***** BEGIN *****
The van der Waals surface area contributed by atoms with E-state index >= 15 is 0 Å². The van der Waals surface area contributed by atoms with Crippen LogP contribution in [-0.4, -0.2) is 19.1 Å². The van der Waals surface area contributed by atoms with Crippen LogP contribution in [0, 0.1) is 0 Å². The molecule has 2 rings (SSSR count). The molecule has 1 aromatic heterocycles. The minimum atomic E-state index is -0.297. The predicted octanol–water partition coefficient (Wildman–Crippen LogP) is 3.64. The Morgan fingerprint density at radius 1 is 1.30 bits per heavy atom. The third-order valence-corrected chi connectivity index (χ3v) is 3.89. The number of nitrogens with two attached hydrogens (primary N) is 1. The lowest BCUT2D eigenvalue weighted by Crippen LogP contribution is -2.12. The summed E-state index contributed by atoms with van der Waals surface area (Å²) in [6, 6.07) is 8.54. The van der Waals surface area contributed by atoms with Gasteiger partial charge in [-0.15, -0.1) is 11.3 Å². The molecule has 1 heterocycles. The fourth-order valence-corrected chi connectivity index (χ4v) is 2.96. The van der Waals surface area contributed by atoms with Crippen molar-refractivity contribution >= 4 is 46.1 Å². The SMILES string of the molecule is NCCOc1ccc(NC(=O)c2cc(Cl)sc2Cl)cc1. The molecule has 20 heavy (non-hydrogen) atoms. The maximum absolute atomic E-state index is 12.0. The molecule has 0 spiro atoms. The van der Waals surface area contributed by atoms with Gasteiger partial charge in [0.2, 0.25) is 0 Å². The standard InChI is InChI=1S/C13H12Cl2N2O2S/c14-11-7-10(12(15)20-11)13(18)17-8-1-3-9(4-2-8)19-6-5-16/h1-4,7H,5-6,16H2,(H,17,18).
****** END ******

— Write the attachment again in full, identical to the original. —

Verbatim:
The van der Waals surface area contributed by atoms with E-state index >= 15 is 0 Å². The van der Waals surface area contributed by atoms with Crippen LogP contribution in [-0.4, -0.2) is 19.1 Å². The van der Waals surface area contributed by atoms with Crippen LogP contribution in [0, 0.1) is 0 Å². The molecule has 2 rings (SSSR count). The molecule has 1 aromatic heterocycles. The minimum atomic E-state index is -0.297. The predicted octanol–water partition coefficient (Wildman–Crippen LogP) is 3.64. The Morgan fingerprint density at radius 1 is 1.30 bits per heavy atom. The third-order valence-corrected chi connectivity index (χ3v) is 3.89. The number of nitrogens with two attached hydrogens (primary N) is 1. The lowest BCUT2D eigenvalue weighted by Crippen LogP contribution is -2.12. The summed E-state index contributed by atoms with van der Waals surface area (Å²) in [6, 6.07) is 8.54. The van der Waals surface area contributed by atoms with Gasteiger partial charge in [-0.15, -0.1) is 11.3 Å². The molecule has 1 heterocycles. The fourth-order valence-corrected chi connectivity index (χ4v) is 2.96. The van der Waals surface area contributed by atoms with Crippen molar-refractivity contribution >= 4 is 46.1 Å². The SMILES string of the molecule is NCCOc1ccc(NC(=O)c2cc(Cl)sc2Cl)cc1. The molecule has 20 heavy (non-hydrogen) atoms. The maximum absolute atomic E-state index is 12.0. The molecule has 0 spiro atoms. The van der Waals surface area contributed by atoms with Gasteiger partial charge in [0.2, 0.25) is 0 Å². The standard InChI is InChI=1S/C13H12Cl2N2O2S/c14-11-7-10(12(15)20-11)13(18)17-8-1-3-9(4-2-8)19-6-5-16/h1-4,7H,5-6,16H2,(H,17,18).